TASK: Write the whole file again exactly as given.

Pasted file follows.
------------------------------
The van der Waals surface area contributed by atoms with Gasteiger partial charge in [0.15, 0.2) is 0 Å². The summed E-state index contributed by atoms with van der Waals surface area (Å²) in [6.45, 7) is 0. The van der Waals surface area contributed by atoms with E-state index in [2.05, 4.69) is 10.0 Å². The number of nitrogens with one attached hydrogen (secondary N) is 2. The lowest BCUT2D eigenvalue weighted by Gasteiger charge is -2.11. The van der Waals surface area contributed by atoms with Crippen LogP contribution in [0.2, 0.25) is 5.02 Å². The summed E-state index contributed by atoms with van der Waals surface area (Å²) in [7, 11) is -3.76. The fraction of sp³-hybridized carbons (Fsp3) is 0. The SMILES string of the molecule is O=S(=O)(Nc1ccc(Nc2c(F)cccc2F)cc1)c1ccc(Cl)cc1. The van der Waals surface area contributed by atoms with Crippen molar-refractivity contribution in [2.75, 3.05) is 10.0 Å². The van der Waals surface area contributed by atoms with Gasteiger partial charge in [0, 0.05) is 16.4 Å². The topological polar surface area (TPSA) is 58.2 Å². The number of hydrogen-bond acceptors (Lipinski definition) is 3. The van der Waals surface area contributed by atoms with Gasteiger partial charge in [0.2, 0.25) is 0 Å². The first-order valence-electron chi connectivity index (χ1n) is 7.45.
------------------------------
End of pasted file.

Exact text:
The van der Waals surface area contributed by atoms with Gasteiger partial charge in [0.15, 0.2) is 0 Å². The summed E-state index contributed by atoms with van der Waals surface area (Å²) in [6.45, 7) is 0. The van der Waals surface area contributed by atoms with E-state index in [2.05, 4.69) is 10.0 Å². The number of nitrogens with one attached hydrogen (secondary N) is 2. The lowest BCUT2D eigenvalue weighted by Gasteiger charge is -2.11. The van der Waals surface area contributed by atoms with Crippen LogP contribution in [0.2, 0.25) is 5.02 Å². The summed E-state index contributed by atoms with van der Waals surface area (Å²) in [7, 11) is -3.76. The fraction of sp³-hybridized carbons (Fsp3) is 0. The SMILES string of the molecule is O=S(=O)(Nc1ccc(Nc2c(F)cccc2F)cc1)c1ccc(Cl)cc1. The van der Waals surface area contributed by atoms with Crippen molar-refractivity contribution in [2.75, 3.05) is 10.0 Å². The van der Waals surface area contributed by atoms with Gasteiger partial charge in [0, 0.05) is 16.4 Å². The topological polar surface area (TPSA) is 58.2 Å². The number of hydrogen-bond acceptors (Lipinski definition) is 3. The van der Waals surface area contributed by atoms with Gasteiger partial charge in [0.2, 0.25) is 0 Å². The first-order valence-electron chi connectivity index (χ1n) is 7.45.